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The 21st century is no longer familiar with positive utopias02.10.2014 - (idw) Exzellenzcluster Religion und Politik an der Westfälischen Wilhelms-Universität Münster
Researchers analyse visions of the future from antiquity until today lecture series of the Cluster of Excellence on apocalypse and utopia, starting 14th October in Münster, Germany
According to the assessment of cultural scientists, the 21st century is no longer familiar with positive social utopias in literature, arts and politics. Instead, the challenges of the future such as climate change and digitalisation are often depicted in an apocalyptic language and rhetorically linked to the end of the world, explains literary scholar Dr. Christian Sieg from the University of Münsters Cluster of Excellence Religion and Politics in Germany. In the light of economic crises, wars and environmental disasters, we have for decades been looking to the future with scepticism. There are rather few positive visions of the future. Today, hardly any people buy into the utopian master narratives of the previous century such as socialism or the belief in progress by technology. The scholar announces the Clusters coming public lecture series on Visions of the Future between Apocalypse and Utopia.
Organised by the Cluster of Excellences postdoctoral programme, the lecture series will begin on 14th October. It will address the history of apocalyptic and utopian thinking from antiquity until today. The topics will range from prophetic texts from ancient Egypt, philosophical concepts of the future and Richard Wagners The Artwork of the Future to female Spanish Fascists utopian image of woman. Green utopias of the present and cinematic narratives like Avatar and Cloud Atlas will also be examined. The lectures will be held on Tuesdays from 18:15 to 19:45 p.m. in lecture theatre F2 of the Fürstenberghaus, Domplatz 20-22.
Unknown island of Utopia
According to Christian Sieg, Globalisation has gathered the world so closely together that it is difficult today to still imagine an unknown place Utopia as a model for an ideal future. At best, desires are associated with colonising faraway Mars. We no longer dare to conceive universal utopias. The idea of being able to do things completely different and far better has lost in plausibility, which is also due to our historical knowledge of problems in building ideal societies. People today are at best looking for solutions for the future in subdomains such as environmental protection or human rights.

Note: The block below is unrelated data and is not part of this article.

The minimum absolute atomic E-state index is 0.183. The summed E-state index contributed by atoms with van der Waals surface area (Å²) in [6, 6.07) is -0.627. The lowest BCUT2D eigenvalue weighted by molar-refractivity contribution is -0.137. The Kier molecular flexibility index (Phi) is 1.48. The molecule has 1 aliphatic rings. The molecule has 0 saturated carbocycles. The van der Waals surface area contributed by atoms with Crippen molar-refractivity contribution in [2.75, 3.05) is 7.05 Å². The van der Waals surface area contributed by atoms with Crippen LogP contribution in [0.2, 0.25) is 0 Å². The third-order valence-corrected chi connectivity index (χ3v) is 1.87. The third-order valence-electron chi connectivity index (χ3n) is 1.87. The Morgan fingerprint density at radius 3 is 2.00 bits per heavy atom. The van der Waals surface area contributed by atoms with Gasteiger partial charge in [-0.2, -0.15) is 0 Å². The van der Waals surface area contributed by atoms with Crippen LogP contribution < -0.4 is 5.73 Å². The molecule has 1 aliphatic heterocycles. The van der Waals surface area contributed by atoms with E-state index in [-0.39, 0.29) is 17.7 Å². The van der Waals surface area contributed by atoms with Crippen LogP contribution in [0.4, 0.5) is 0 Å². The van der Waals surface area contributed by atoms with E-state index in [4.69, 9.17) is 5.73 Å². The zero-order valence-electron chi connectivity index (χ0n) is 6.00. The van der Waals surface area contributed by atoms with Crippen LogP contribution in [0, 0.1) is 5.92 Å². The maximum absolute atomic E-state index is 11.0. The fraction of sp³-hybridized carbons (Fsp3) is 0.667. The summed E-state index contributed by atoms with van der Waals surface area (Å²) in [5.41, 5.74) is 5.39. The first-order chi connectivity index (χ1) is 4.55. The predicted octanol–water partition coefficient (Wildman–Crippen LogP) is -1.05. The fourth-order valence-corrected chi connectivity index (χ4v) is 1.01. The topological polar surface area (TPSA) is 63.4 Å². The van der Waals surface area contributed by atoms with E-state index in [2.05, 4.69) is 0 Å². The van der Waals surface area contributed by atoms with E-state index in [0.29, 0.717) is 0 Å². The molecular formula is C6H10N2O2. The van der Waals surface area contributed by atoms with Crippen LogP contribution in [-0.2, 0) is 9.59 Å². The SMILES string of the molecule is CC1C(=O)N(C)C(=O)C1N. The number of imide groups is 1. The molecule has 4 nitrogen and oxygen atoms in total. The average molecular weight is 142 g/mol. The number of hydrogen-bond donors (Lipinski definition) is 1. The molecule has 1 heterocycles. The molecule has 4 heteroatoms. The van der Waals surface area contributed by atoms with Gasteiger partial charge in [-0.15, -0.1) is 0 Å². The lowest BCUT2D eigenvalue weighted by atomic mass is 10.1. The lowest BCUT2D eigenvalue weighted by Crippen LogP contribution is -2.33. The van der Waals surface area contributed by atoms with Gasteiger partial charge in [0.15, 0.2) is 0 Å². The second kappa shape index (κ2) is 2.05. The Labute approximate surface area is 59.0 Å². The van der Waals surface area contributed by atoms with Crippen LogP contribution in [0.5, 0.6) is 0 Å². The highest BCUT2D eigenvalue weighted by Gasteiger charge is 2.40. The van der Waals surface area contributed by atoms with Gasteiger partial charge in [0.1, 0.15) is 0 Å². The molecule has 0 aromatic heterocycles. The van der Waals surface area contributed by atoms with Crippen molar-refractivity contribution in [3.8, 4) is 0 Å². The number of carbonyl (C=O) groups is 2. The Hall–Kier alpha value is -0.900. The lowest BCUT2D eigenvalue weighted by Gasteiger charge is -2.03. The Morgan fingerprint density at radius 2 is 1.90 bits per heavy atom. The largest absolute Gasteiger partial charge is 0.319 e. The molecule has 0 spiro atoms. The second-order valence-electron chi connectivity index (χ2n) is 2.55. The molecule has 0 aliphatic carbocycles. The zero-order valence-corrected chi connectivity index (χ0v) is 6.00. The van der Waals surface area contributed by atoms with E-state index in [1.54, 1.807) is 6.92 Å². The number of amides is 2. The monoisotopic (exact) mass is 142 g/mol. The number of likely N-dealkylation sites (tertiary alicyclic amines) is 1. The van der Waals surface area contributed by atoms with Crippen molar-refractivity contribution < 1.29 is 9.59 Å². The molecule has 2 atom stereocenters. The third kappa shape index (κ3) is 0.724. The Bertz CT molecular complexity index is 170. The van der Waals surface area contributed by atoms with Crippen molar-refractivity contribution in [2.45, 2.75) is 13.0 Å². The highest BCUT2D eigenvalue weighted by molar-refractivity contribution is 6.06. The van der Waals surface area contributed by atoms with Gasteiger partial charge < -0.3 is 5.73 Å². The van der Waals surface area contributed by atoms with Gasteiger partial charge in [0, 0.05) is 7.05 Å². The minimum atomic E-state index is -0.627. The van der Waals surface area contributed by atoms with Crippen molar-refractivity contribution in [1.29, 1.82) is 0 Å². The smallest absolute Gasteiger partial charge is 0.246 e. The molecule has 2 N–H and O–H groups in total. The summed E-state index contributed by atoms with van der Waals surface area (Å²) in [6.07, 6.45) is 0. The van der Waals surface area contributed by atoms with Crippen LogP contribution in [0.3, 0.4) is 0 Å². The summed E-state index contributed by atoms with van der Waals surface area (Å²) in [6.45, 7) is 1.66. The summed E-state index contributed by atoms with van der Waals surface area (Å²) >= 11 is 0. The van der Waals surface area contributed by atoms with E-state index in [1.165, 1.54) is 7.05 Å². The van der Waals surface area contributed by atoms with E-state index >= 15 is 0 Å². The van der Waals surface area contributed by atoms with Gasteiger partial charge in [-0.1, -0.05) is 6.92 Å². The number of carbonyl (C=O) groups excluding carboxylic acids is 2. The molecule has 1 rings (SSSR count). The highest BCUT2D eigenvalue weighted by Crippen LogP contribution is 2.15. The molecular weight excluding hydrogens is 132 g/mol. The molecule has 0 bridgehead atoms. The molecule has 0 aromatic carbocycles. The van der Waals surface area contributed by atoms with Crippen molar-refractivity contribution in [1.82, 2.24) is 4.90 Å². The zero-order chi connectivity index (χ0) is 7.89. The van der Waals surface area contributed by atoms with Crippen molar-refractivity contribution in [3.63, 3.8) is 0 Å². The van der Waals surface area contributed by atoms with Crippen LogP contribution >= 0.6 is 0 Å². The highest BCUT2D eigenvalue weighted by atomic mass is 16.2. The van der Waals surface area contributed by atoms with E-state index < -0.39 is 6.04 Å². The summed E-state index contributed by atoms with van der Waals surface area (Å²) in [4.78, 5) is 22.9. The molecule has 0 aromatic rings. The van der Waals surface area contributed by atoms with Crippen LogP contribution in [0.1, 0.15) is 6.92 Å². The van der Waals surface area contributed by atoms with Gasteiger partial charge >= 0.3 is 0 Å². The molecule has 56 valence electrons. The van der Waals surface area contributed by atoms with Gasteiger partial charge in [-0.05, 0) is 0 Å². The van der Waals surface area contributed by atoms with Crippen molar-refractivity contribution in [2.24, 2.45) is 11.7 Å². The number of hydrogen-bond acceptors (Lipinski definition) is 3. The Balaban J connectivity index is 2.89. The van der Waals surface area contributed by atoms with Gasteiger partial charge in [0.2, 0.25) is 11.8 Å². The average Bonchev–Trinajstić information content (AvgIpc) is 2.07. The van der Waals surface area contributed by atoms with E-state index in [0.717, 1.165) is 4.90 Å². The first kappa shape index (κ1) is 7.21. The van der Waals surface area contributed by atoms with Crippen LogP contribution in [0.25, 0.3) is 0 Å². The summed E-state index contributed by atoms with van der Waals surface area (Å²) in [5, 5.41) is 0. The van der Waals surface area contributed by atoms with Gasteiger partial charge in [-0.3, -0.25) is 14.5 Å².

English statesman and author Thomas More (1475-1535) described as Utopia (no-place) a fictitious island with ideal social conditions, thus criticising the conditions in Europe at that time, the expert explains. Ever since More, utopias have served as alternative drafts to a contemporary society. At best, utopian visions today are conceivable as fairy tales, and films such as Avatar borrow from their ideas. The series 14 lectures will show that apocalypse and utopia are two historically significant visions of the future, which created images and narratives that persist today. Representatives from the fields of history, law, political science, German studies, philosophy, theology, archaeology, Egyptology and musicology will speak in the lecture series.
People have always given thought to the future, availing themselves of different media, according to Christian Sieg. The oral accounts of visions were joined by literature, music, film and architecture. Early examples are the accounts of visions in the New Testament. Johns apocalypse describes a concept of salvation which was to comfort the oppressed Christians in the Roman Empire. Here, the end of the world becomes the beginning of a new, better age, the Heavenly Jerusalem. This idea is in many cases also reflected in architecture, as the scholar argues using an example from the lecture series: In the early modern period, urban planning was in some cases guided by descriptions of the Heavenly Jerusalem. Cities thus became a sacral space.
Until today, literature has also resorted to the Bibles apocalyptic motifs, as the literary scholar explains. The stereotypical phrase of the visions account I saw can be found in Günter Grass The Rat (1986), for example. The emotional reaction to dreams and prophecies that is typical of biblical prophets is taken up in Christa Wolfs Cassandra (1983). The modern age, however, often uses the term apocalypse differently from the Bible. It no longer refers to a promise of salvation but is equated with the final end of the world. There is a rudimentary post-apocalyptic life at the most, as many science fiction books and films such as The Day After (1983), I Am Legend (2007) or The Road (2009) show.
The drafts of the futures political and religious functions are just as manifold as the media which transport them, underlines the cultural scientist. Hence, many 20th-century utopias served as warnings of threats or as alternative drafts to a present that people wanted to change. In history, visions for the future also served to secure hegemony, as was the case with the First Crusade, which was justified as a Biblical eschatological battle. The National Socialist propaganda term Thousand Year Reich also stood in the tradition of apocalyptic conceptions. After all, drafts of the future also served as a religious articulation of the afterlife, as did those visions that were reflected in ancient tomb portraits. By using examples like these, the lecture series will illustrate how religious and political elements are interwoven in visions of the future. (vvm/ska)
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